Passion Sunday has held special meaning for me ever since I participated in the annual procession and Eucharist for this feast celebrated at St. Peter’s Square in Rome back in 2001.
Rome knows how to do liturgy, and they do it up special on such days as this. The procession involved hundreds of people, all carrying large palm fronds to wave in the air in a modern-day reenactment of the triumphant welcome Jesus of Nazareth received when he entered Jerusalem on a donkey. I was there as part of a delegation of 70-some young Catholics who had come to Rome to receive the World Youth Day Cross, which we were bringing back to Canada for our celebration of WYD in Toronto in 2002.
We began in the shadow of the colonnade next to the world’s most famous basilica. From there we moved into the sun and wound our way through the great piazza, eventually bringing ourselves to the outdoor altar and before the feet of the pope.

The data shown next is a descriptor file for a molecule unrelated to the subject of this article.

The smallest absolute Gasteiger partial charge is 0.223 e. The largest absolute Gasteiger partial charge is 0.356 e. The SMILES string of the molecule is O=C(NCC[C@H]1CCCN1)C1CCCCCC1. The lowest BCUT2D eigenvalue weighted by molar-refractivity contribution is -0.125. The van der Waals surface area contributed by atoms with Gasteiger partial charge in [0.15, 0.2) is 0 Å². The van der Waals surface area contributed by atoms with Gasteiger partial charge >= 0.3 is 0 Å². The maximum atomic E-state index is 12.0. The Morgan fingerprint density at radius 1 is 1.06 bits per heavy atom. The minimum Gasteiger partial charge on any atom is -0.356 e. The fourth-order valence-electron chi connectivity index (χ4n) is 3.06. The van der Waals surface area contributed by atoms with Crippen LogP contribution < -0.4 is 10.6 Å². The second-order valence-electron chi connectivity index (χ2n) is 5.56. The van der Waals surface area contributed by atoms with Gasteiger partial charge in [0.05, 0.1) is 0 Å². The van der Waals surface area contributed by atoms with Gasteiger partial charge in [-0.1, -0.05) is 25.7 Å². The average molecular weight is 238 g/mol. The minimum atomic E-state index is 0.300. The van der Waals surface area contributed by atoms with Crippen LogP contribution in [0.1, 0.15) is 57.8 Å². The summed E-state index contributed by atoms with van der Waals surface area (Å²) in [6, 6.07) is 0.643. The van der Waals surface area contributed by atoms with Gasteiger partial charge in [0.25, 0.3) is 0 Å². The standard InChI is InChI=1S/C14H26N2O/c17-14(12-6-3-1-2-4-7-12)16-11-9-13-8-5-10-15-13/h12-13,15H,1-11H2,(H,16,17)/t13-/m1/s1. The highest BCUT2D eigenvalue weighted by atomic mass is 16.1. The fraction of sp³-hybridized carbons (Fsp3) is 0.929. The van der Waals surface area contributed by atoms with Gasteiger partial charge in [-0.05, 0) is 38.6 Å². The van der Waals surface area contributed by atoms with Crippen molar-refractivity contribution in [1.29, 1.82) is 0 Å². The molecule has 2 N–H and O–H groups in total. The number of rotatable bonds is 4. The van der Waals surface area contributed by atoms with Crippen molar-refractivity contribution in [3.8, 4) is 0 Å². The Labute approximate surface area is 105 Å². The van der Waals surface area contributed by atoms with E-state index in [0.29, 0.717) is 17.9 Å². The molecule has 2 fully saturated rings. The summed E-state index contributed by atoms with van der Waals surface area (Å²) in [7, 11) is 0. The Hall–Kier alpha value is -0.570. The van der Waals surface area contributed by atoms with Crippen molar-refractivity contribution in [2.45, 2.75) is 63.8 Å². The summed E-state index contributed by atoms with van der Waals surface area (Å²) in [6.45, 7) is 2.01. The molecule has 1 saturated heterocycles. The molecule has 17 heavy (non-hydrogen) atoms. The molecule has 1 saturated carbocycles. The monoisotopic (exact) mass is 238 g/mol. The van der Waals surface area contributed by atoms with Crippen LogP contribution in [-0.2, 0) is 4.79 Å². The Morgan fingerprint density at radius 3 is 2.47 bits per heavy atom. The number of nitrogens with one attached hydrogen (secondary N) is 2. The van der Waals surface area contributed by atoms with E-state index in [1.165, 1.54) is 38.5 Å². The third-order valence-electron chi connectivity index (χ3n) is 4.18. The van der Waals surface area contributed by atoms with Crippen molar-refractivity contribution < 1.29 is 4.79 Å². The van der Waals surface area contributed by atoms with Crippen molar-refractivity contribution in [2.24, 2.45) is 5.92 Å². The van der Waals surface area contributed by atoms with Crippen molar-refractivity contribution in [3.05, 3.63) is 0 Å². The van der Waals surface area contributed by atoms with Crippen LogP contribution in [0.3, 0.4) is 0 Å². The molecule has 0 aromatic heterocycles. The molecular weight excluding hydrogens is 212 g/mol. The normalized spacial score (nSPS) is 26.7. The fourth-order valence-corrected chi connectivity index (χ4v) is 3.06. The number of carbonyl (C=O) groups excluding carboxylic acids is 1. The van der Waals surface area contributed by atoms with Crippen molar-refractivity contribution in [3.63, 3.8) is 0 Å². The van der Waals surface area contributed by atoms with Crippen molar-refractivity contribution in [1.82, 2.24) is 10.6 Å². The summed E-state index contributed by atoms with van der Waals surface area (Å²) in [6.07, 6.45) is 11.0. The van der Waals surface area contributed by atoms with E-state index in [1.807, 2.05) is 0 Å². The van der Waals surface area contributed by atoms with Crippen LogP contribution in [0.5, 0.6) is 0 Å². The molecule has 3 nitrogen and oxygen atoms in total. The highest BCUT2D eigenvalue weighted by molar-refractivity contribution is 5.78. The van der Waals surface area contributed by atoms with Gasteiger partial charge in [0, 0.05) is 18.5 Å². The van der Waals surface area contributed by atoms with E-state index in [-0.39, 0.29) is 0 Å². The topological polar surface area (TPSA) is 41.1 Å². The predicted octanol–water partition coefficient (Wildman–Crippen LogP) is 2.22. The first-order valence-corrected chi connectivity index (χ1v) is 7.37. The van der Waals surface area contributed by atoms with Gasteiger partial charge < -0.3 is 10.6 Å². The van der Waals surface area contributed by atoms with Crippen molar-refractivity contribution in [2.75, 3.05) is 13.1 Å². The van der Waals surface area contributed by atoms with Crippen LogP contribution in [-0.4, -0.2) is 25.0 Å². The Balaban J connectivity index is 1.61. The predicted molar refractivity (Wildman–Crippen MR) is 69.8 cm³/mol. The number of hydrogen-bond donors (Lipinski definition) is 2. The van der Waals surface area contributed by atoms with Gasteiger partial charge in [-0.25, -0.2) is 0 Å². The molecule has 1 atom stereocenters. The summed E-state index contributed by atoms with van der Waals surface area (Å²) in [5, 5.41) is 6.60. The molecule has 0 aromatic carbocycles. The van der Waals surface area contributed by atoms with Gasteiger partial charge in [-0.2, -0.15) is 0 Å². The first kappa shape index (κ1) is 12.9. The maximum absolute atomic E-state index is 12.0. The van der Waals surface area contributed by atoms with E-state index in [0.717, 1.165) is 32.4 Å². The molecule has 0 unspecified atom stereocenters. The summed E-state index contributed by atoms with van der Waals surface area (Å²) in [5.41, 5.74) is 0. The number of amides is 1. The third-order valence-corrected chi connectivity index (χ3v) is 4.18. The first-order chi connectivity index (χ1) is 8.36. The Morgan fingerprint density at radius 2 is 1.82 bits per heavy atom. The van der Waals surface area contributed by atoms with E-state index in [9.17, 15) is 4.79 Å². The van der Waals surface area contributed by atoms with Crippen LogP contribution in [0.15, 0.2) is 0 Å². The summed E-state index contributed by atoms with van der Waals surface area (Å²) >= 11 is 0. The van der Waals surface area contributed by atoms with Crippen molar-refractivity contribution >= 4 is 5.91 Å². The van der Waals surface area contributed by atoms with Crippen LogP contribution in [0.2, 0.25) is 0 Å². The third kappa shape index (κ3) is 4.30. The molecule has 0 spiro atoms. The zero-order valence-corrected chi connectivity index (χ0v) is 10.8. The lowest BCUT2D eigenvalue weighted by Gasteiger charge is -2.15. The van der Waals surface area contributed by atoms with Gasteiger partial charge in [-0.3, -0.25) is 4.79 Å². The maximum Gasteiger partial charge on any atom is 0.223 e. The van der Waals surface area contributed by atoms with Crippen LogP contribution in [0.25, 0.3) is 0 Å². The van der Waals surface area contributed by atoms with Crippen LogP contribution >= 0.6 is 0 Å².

It was an absolutely exhilarating moment. The joy and hope in the air was palpable. The early spring weather was perfect and, to top it off, we were celebrating the Eucharist with our beloved Pope John Paul II (now St. John Paul II). Our youthful contingent, led by Fr. Thomas Rosica, CSB, was surrounded by Catholics from around the world, smiling and engaged and cheering with us. It reminded me so much of why I love being Catholic.
Our tradition gives us this time of celebration near the end of the long time of prayer, fasting and almsgiving we call Lent, mimicking Jesus’ own 40 days in the desert. And, as we recall this high point in the life of Jesus, we also know that the drama and anguish of the Passion awaits.
One of the great gifts of the Catholic tradition is our use of all the senses to bring our faith alive in our own times and circumstances. Celebrations such as Passion Sunday allow us to vicariously relive the time of Christ and make it our own. This way, our faith moves from our head directly to our hearts, where Christ makes His home.
-Joseph Sinasac, Novalis Publishing